Behind farmers’ protest lies deep distrust & discontent

Tehelka Cover Story in this issue by Mudit Mathur throws light on why protest by farmers is continuing for over 50 days and why there is distrust for the government. The developments over the last few days confirm this. The best example is rejection of a just formed expert committee by farmers.

The committee had been constituted to mediate between farmers and the government. The rejection of the committee and subsequent events prove that the farmers’ organizations were wise enough to see the method in the madness. They have not only rejected the panel but have refused to participate in the consultation process till contentious laws were repealed. By sticking to a firm stand they have escaped a possible trap. They had alleged that the chosen committee members had expressed support for the laws and indeed their distrust and suspicion has come right. 

One of the four members, the Bhartiya Kisan Union president Bhupinder Singh Mann, has rescued himself from the panel. In a statement published on the Twitter handle of BKU, he said, “In view of the prevailing sentiments and apprehensions amongst the farm unions and the public in general, I am ready to sacrifice any position offered or given to me so as to not compromise the interests of Punjab and farmers of the country.”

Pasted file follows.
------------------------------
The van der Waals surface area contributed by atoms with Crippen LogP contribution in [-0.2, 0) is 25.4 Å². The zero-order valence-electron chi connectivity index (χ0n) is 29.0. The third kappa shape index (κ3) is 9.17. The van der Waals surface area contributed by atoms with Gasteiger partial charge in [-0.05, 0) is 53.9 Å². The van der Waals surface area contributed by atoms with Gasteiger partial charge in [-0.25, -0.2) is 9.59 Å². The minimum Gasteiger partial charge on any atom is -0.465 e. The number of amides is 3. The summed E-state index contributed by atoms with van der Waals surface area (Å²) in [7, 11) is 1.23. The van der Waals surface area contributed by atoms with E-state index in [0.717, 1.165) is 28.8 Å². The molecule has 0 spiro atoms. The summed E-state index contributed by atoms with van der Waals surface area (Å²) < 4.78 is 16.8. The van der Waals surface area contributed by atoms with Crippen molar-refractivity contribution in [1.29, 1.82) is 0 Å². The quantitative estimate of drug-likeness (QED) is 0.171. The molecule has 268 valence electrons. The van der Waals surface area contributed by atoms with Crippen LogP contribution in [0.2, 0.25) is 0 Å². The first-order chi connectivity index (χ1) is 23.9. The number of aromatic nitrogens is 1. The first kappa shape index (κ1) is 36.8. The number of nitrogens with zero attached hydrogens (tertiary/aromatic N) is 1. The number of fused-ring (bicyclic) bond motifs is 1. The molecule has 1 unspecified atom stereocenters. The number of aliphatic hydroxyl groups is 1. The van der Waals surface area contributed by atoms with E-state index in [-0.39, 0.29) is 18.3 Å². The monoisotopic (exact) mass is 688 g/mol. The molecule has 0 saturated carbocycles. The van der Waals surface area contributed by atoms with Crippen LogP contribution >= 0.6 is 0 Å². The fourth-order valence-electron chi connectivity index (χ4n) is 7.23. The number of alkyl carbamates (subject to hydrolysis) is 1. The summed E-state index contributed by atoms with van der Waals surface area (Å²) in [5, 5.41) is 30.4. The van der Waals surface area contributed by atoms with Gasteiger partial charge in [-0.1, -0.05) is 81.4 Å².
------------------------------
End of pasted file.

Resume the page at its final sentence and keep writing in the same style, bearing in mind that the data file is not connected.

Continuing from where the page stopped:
Well, a committee is only as good as its members and the farmers’ organizations had been apprehensive about the composition of the committee from the beginning.

The farmers who have been holding a peaceful protest in extreme vagaries of cold weather and rains have been demanding the repeal of laws and nothing short of that. The protesting farmers burned copies of the three farm laws on Lohri festival saying that the new laws
diminish the state protection and leave them at the mercy of corporate houses.

On the other hand, government officials opine that pumping in private investment would boost the farming sector. The popular sentiment and support lent by various sections of society makes it clear that there may be no end in sight unless the government listens to the farmers. 

The Chief Justice Bobde had observed, ‘These are matters of life and death. We are concerned with laws. We are concerned with the lives and property of people affected by the agitation.’ The Court has rightly put on hold the implementation of farm laws until further orders. 

The Court’s intervention puts the onus on the government for an early solution to avoid the proposed protest march in Delhi during the Republic Day parade. This is a crisis situation when humanity is suffering and already many lives have been lost.  

The Supreme Court has rightly shown its unhappiness with the mishandling of the farmers’ agitation, the physical and mental health of protesters, and warned of bloodshed. Time for quick action to resolve the imbroglio!